Thus, liberal government is “limited” by its ends—securing rights, and general non-interference in influencing people’s various “pursuits.” However, it is easy to see how this apparently limited sphere of government activity necessarily becomes expansive. In the first instance, liberal government aims to expand the range of human power—the power over nature in particular. The sphere of government activity will necessarily grow in order to advance achievement of this increase in power—indeed, the power of the government and the project of mastering nature necessarily increase together. The “sphere of liberty” does not remain static, but expands as various forms of mastery increase—mobility, economic prosperity, opportunity. By this understanding, the “ends” of government are in one sense limited—the securing of rights—yet effectively unlimited, inasmuch as the “securing of rights” necessarily involves ever-increasing power.
Once understood in this “positive” sense—as it was from the very outset—we can begin to see that “rights,” and the means by which we secure them, are not inherently limited. Indeed, rights are inherently expansive. A liberal society and its laws are committed to expanding wealth, mobility, opportunity, health, even longevity. If it cannot guarantee equal outcomes, it must nevertheless provide a baseline of support for the “race of life.” This will extend to increasing activity in every realm of life—the rearing of children, the health of the citizenry, the ongoing education of citizens, the expansion of areas where the “conquest of nature” can proceed—eventually, full-throated support for “STEM” and the denigration of impractical activities like “Art History.” The HHS Mandate is but one aspect of this expansion of “securing” of rights—the right to control one’s body, which, according to Locke, we own—as is the State’s claim to be able to define marriage in any way that the expansion of rights demands.
Secondly, not only the nature of rights, but the activity of “securing” rights becomes another way that power and activity necessarily increases. Fortune, contingency, and accident inevitably distributes unequally opportunities by which people can “pursue happiness” or enjoy “liberty,” or expect a reasonably long “life.” Government is required not only “not to interfere,” but from the very outset of liberal theory was understood to have a positive duty to expand its activities to allow for the positive enjoyment of one’s rights to “life, liberty and the pursuit of happiness.” Today’s Republican Party, for instance, was born not simply from the conflagration over the Civil War, but out of the commitment to expand the activities of government to extensive “internal improvements”—including not only roads, canals, and railroads, but schools, welfare, and tariff protections for the promotion of domestic industry.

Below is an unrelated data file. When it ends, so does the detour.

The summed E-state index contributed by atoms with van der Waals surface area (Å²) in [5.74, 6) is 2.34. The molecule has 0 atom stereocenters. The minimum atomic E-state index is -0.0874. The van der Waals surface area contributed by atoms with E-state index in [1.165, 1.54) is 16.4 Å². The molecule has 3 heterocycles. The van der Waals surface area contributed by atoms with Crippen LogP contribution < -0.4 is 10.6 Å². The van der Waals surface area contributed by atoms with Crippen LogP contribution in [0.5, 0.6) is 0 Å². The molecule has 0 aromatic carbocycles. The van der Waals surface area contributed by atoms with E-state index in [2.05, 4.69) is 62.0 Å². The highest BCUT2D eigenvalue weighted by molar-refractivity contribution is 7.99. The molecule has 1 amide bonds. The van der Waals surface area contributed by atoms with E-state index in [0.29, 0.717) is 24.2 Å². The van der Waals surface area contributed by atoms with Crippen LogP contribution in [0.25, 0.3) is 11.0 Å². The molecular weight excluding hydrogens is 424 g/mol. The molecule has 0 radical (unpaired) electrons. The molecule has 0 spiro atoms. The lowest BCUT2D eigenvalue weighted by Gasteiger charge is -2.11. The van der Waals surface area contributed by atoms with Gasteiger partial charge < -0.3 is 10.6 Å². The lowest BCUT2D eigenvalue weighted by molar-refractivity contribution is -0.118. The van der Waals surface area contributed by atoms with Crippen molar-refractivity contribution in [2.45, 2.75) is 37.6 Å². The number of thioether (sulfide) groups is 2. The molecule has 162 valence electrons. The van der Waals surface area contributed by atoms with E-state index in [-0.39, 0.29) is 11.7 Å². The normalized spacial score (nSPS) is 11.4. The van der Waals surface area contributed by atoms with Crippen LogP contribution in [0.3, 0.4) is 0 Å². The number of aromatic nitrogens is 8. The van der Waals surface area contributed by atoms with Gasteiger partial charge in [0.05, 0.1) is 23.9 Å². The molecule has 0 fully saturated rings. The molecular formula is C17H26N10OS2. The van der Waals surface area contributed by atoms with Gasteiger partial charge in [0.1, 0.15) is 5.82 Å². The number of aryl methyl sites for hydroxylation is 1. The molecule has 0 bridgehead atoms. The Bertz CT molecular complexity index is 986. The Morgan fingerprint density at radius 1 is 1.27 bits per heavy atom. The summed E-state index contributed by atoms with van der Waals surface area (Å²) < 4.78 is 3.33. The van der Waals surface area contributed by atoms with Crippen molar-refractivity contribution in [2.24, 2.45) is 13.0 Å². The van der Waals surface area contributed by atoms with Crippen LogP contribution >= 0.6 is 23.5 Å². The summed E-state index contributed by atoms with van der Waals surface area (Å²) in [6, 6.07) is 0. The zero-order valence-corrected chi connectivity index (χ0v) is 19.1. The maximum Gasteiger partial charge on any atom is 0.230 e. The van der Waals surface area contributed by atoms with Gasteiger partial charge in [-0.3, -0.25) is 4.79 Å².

Thus, we should understand the fullest sense in which we live under a “limited government”: liberal government is “limited” inasmuch as it cannot assert or act on behalf of some preferred way of life that it deems to be better for its citizenry. It must take an official stance in which it is “neutral” or indifferent to varying ways of life. (Of course, liberalism does end up supporting a substantive worldview, but that’s a discussion for another time). However, a government premised upon the “securing of rights” will require increasing exercise of power to “secure” a growing demand for the “rights” needed to ever-more fully pursue the variety of ways of life to which the citizenry is entitled. With justification, a citizenry will demand, and the State will claim, increasing powers as necessary means to securing those “limited” (but infinitely expansive) purposes.
But notice a sleight-of-hand here: the very thing that constitues the “limits” of liberal political theory—avoiding preference or support for any particular “way of life”—is in fact the way that liberalism eschews any true limits. By contrast, a polity that is oriented to supporting human flourishing based upon an unchanging standard—such as the natural law—cannot alter that end, under which it is itself governed and limited. Thus—in ways incomprehensible to liberals—the Pope cannot simply decide to change Church “policy”; his position is not that of arbitrary supreme ruler, but defender of the “deposit of faith.” He is not free to act as a President under a liberal regime; he is bound by the limits of a law outside himself.
Liberalism, by contrast, is limited in its “neutrality” about “ends,” but thus becomes committed to the limitless expansion of power that “secures” potentially limitless paths to the “pursuit of happiness.” It’s worth noting that this phrase—“pursuit of happiness”—appears in Locke’s Essay Concerning Human Understanding in a chapter entitled “Of Power,” pointing to the intimate connection between the two.* Liberalism institutionalizes discontent, and accrues growing powers to satisfy that which is implicitly unrealizable. The history of liberalism is always one in which the power of central government unceasingly grows, never decreases; this is not because such growth represents an aberration from its true nature, but its necessary realization.